Unique glass of history – Imperial 1979 (Gordon + Macphail Private Collection)

These days, older whiskies tend to be an exceedingly expensive rarity. This particular whisky featured by Gordon & Macphail at the London Whisky Show was no exception. Retailing at a ‘mere’ GBP 3,000, there were only 61 bottles produced from the cask. Clearly one of those once in a lifetime-type experiences.

Imperial 42 year (1979/16 Dec 2021) Refill American Hogshead Cask 5619 49.2% (G&MP Private Collection)

  • Colour – Amber
  • Nose – Quite Agricole or vegetal and organic at first, then shifted into a tropical fruit basket, it became sweeter and sweeter as it opened… changing character into shortbread, a drizzle of honey
  • Palate – Initially a bit balanced, fruity but fun, hay then nutty, moving all over…
  • Finish – Very dry, peppery with something else

It is indeed incredibly unique – one does not get this kind of curious combination. It comes across as a bit… well… old… almost moldy at first but then it kept evolving in the glass. Becoming more and more interesting. the longer I spent with it…. 

What do the folks at Gordon & MacPhail have to say? Their official tasting notes are:

  • Nose – Sweet honeycomb notes combine with vanilla custard and a subtle hint of beeswax polish. Cocoa powder develops alongside pecans and soft-baked apple.
  • Taste – Ripe red apples intertwine with clove-studded tangerine. Malted biscuit flavours come to the fore accompanied by chocolate-covered hazelnuts and faint Seville orange zest.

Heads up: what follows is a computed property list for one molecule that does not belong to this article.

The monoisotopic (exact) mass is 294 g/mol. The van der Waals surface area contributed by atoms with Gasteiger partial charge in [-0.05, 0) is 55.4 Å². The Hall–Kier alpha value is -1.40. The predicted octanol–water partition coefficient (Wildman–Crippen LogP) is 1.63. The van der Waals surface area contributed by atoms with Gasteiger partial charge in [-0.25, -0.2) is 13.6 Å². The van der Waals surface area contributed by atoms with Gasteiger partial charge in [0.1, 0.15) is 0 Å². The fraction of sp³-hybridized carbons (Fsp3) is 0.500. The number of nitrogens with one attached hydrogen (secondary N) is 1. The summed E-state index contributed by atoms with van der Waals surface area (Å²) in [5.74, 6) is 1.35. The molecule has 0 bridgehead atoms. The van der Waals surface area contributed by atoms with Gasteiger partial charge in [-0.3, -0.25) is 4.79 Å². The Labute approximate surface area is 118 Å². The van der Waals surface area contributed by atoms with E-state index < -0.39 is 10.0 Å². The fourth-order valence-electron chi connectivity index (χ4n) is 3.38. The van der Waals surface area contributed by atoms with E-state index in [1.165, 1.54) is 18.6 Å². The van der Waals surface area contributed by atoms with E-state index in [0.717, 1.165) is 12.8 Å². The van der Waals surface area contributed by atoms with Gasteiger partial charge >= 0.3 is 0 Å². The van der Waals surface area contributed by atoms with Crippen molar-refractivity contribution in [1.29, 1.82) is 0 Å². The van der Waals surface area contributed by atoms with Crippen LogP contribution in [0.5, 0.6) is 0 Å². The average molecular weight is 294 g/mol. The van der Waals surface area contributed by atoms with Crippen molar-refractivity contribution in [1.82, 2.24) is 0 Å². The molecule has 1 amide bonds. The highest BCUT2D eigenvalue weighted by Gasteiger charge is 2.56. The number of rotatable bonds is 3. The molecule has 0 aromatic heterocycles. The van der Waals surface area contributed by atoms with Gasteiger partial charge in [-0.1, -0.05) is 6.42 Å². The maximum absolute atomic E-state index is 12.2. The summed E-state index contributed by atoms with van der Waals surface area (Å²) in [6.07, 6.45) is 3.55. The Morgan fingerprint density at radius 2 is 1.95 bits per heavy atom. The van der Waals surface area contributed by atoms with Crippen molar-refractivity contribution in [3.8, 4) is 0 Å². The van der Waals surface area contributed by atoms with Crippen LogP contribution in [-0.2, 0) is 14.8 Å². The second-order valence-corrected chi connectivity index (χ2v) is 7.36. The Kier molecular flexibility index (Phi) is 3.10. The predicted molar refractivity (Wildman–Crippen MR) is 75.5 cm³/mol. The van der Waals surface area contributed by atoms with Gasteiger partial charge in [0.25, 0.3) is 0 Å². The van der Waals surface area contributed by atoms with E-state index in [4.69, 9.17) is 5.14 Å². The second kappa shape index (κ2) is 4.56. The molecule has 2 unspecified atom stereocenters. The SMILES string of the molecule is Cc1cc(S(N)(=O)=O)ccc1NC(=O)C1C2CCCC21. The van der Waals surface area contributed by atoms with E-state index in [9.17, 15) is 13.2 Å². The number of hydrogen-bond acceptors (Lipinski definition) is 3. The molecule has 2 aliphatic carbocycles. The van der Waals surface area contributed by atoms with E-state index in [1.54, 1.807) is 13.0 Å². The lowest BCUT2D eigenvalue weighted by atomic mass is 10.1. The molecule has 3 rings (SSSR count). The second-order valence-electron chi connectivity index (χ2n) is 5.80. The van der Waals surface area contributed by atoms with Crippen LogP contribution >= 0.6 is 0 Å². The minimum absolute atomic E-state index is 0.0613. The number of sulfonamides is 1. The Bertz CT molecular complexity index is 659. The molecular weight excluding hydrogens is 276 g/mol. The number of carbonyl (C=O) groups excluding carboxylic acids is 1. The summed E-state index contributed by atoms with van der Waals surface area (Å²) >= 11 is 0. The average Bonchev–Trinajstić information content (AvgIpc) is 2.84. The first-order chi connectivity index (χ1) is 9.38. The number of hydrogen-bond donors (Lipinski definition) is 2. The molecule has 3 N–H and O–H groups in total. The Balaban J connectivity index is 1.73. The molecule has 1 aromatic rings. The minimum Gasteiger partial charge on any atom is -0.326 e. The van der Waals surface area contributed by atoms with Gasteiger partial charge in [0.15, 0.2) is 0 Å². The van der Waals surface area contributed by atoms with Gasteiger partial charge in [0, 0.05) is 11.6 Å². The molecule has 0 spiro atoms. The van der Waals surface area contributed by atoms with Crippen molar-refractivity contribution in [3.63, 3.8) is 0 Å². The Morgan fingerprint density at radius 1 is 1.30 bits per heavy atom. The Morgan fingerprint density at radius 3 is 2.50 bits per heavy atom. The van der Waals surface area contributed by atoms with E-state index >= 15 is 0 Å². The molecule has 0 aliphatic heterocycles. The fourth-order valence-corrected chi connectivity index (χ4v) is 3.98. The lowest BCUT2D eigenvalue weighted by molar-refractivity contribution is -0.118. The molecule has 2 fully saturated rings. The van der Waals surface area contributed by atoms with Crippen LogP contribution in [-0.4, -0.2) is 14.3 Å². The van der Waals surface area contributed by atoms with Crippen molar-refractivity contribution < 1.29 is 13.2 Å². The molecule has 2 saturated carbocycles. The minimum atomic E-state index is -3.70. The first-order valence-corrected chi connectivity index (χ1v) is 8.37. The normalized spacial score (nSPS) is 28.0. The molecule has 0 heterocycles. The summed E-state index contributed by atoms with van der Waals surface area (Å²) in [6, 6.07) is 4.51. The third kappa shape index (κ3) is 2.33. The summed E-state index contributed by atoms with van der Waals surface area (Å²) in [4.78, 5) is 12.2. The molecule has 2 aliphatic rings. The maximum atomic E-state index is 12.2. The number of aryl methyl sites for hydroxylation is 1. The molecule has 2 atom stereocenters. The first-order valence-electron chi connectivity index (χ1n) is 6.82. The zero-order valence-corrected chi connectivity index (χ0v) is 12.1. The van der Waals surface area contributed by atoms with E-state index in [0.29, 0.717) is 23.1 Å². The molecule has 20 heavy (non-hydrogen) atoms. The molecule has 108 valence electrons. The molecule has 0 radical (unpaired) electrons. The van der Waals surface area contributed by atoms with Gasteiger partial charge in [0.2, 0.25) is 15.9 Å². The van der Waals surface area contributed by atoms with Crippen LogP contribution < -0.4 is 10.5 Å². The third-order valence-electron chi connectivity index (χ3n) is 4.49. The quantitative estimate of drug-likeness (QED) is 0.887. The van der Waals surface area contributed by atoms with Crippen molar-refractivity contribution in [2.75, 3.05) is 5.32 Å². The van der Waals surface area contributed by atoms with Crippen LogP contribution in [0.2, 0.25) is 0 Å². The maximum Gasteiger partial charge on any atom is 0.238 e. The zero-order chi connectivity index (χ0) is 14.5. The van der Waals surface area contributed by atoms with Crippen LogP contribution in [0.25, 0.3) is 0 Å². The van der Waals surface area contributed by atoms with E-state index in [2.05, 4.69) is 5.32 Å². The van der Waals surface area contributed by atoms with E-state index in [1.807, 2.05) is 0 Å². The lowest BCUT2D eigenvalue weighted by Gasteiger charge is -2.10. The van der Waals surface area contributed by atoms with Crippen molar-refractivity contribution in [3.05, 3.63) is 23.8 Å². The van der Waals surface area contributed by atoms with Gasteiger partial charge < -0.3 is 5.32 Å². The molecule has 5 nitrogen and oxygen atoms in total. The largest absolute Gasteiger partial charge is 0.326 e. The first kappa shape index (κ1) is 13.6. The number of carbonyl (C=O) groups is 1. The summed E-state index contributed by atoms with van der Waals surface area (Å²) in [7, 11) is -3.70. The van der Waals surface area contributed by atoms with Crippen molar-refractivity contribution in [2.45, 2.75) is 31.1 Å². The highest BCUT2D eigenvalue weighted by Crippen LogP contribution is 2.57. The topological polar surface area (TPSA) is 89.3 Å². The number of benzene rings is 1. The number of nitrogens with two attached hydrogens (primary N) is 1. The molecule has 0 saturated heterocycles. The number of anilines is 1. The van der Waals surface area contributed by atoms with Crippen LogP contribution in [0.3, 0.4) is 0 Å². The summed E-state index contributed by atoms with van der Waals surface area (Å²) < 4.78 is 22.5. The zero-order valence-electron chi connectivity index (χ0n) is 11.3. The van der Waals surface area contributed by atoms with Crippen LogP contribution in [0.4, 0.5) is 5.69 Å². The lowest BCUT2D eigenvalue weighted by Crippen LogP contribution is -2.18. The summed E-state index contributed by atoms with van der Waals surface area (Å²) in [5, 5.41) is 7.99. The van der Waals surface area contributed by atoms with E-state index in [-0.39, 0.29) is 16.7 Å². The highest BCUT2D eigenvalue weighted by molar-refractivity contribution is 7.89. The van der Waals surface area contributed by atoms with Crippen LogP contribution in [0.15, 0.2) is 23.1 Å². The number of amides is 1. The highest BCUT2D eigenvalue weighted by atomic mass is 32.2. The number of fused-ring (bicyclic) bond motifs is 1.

• Finish – A full and long finish with black pepper and light herbal tones.

Whilst I had only a short sniff and swish, however, my scribbles and their notes seem to ‘jibe.’

What more do they have to say about the Imperial distillery?

Founded in 1897 by Thomas MacKenzie, the opening of the rather grandly named ‘Imperial’ distillery coincided with Queen Victoria’s Diamond Jubilee, no doubt an influencing factor in its naming! Sadly the distillery closed just one year after opening, with a 20 year gap in production.

It kicked back into life again in 1919… this time for only six years. Stop-start production happened throughout the 20th century until it was purchased in 1989 by Allied Distillers who reopened the distillery in 1991. It was mothballed again in 1998 and demolished in 2013.

On the site now sits the impressive, and brand-spanking new Dalmunach distillery, which was opened in 2015.

Now that is indeed a checkered piece of whisky history!

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